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EDITORIAL: The ICIR @10: Celebrating The Beacon Of Hope For Newsrooms And Journalists In Nigeria

The International Centre For Investigative Reporting, ICIR, an independent, non-profit news organization is 10. Born by a notoriously unapologetic and dogged journalist Mr Dayo Aiyetan, documenting its achievements and hurdles in one piece could be very difficult even for its founder. Known for its rigorous, fearless and adversarial brand of journalism, The ICIR has carved its niche in holding power to account through ethical investigative reporting across the nooks and crannies of Nigeria. 

It has provided grounds for journalists and newsrooms to get trained, emboldened and equipped with the resources they need for the kind of journalism it envisioned and is determined to bequeath.

While the euphoria marking the celebration of the 10 years anniversary of The ICIR is still as high as Kilimanjaro, for us at WikkiTimes, we have our eyes fixed on how the platform shaped, influenced, supported, and emboldened our newsroom and journalists to pursue critical reporting.

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As the saying goes; you are not successful until your successor succeeds– WikkiTimes’ evolving strides in the aspect of accountability journalism in the northeast are a reflection of the successful 10-year journey of The ICIR.

Literally, WikkiTimes was on the verge of total extinction—extremely weak in capacity, lacking in resources and tools needed to pursue, with vigour the kind of journalism it wanted, which is the core of what the ICIR preaches and is spending resources to achieve.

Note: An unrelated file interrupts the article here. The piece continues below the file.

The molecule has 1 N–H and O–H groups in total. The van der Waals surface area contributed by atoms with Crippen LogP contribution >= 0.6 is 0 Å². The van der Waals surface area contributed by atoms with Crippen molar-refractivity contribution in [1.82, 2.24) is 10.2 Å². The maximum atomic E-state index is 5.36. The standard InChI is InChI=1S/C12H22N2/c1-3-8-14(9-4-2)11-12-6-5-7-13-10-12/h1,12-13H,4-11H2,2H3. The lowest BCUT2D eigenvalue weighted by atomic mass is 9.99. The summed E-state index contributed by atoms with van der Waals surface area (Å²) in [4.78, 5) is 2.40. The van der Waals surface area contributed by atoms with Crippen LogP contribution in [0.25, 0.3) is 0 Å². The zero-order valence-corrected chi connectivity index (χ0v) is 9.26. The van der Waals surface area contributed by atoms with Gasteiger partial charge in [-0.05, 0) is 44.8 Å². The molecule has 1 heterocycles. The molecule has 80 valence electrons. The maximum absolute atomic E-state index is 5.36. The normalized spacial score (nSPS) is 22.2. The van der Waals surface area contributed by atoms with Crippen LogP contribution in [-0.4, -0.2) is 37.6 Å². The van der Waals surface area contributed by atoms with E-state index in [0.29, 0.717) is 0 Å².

When WikkiTimes started in 2018, with a focus on the sub-national levels, we knew, from the very beginning that we have chosen a difficult terrain, since we wanted to be like The ICIR for the local people in local communities.

Arguably, holding power to account at local levels could be more dangerous and fatal, particularly for smaller newsrooms such as ours– that are struggling with resources and competent hands to do the job.

The ICIR came to the rescue; first by giving small grants to Haruna Mohammed Salisu, WikkiTimes’ publisher– thanks to Mr Peter Nkanga who first initiated the relationship.   

Convinced, perhaps, by the kind of journalism WikkiTimes was making efforts to deliver, The ICIR continued its generosity by supporting the platform’s journalists with grants and consistent training. 

The platform that was en route to total annihilation suddenly bounced back and began to chase big stories. We moved from a position of evident vulnerability to an emergent newsroom discomforting the high and mighty– delivering journalism for the public good and trying to hold power to account at the local level.

The history of WikkiTimes and its evolving thirst for serious journalism is, more than anything else, a bigger reflection of the 10-year impact of the International Centre for Investigative Reporting, ICIR.

As the saying goes, one’s success cannot just be measured by the quantum of accolades amassed, but by the number of those you supported to become successful– persons and organisations alike. Therefore, the level of success The ICIR accomplished during these 10 years of hard work should remind us on one hand, and pacify us on the other that the Nigerian project we all dream of is possible. We can attain it despite the challenges and treacherous forces of evil trying to downsize us.